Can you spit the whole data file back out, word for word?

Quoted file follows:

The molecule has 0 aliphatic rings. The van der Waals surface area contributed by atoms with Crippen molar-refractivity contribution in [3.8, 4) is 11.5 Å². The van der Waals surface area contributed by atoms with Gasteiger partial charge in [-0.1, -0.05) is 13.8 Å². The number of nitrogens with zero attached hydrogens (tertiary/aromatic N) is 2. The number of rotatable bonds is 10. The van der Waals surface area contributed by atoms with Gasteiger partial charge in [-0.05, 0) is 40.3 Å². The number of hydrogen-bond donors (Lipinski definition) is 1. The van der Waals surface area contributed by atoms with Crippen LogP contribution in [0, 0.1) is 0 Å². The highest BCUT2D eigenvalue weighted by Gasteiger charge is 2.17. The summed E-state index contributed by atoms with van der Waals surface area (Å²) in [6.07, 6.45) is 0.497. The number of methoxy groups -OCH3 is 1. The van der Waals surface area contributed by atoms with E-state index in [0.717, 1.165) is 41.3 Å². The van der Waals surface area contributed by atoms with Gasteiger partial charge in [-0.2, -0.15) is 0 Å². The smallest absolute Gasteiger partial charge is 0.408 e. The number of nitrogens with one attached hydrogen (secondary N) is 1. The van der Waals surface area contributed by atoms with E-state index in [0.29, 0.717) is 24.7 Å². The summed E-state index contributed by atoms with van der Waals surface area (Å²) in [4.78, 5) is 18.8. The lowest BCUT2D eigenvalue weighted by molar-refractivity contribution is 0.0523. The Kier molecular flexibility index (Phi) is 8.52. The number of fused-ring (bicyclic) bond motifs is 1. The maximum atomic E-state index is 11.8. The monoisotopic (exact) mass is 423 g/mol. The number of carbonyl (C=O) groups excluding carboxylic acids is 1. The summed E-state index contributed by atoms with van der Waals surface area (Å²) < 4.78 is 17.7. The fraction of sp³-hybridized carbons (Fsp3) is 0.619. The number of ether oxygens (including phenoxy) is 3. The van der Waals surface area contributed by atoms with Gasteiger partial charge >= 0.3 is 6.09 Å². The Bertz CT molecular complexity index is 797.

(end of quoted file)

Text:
The molecule has 0 aliphatic rings. The van der Waals surface area contributed by atoms with Crippen molar-refractivity contribution in [3.8, 4) is 11.5 Å². The van der Waals surface area contributed by atoms with Gasteiger partial charge in [-0.1, -0.05) is 13.8 Å². The number of nitrogens with zero attached hydrogens (tertiary/aromatic N) is 2. The number of rotatable bonds is 10. The van der Waals surface area contributed by atoms with Gasteiger partial charge in [-0.05, 0) is 40.3 Å². The number of hydrogen-bond donors (Lipinski definition) is 1. The van der Waals surface area contributed by atoms with Crippen LogP contribution in [0, 0.1) is 0 Å². The highest BCUT2D eigenvalue weighted by Gasteiger charge is 2.17. The summed E-state index contributed by atoms with van der Waals surface area (Å²) in [6.07, 6.45) is 0.497. The number of methoxy groups -OCH3 is 1. The van der Waals surface area contributed by atoms with E-state index in [0.717, 1.165) is 41.3 Å². The van der Waals surface area contributed by atoms with Gasteiger partial charge in [-0.2, -0.15) is 0 Å². The smallest absolute Gasteiger partial charge is 0.408 e. The number of nitrogens with one attached hydrogen (secondary N) is 1. The van der Waals surface area contributed by atoms with E-state index in [0.29, 0.717) is 24.7 Å². The summed E-state index contributed by atoms with van der Waals surface area (Å²) in [4.78, 5) is 18.8. The lowest BCUT2D eigenvalue weighted by molar-refractivity contribution is 0.0523. The Kier molecular flexibility index (Phi) is 8.52. The number of fused-ring (bicyclic) bond motifs is 1. The maximum atomic E-state index is 11.8. The monoisotopic (exact) mass is 423 g/mol. The number of carbonyl (C=O) groups excluding carboxylic acids is 1. The summed E-state index contributed by atoms with van der Waals surface area (Å²) < 4.78 is 17.7. The fraction of sp³-hybridized carbons (Fsp3) is 0.619. The number of ether oxygens (including phenoxy) is 3. The van der Waals surface area contributed by atoms with Gasteiger partial charge >= 0.3 is 6.09 Å². The Bertz CT molecular complexity index is 797.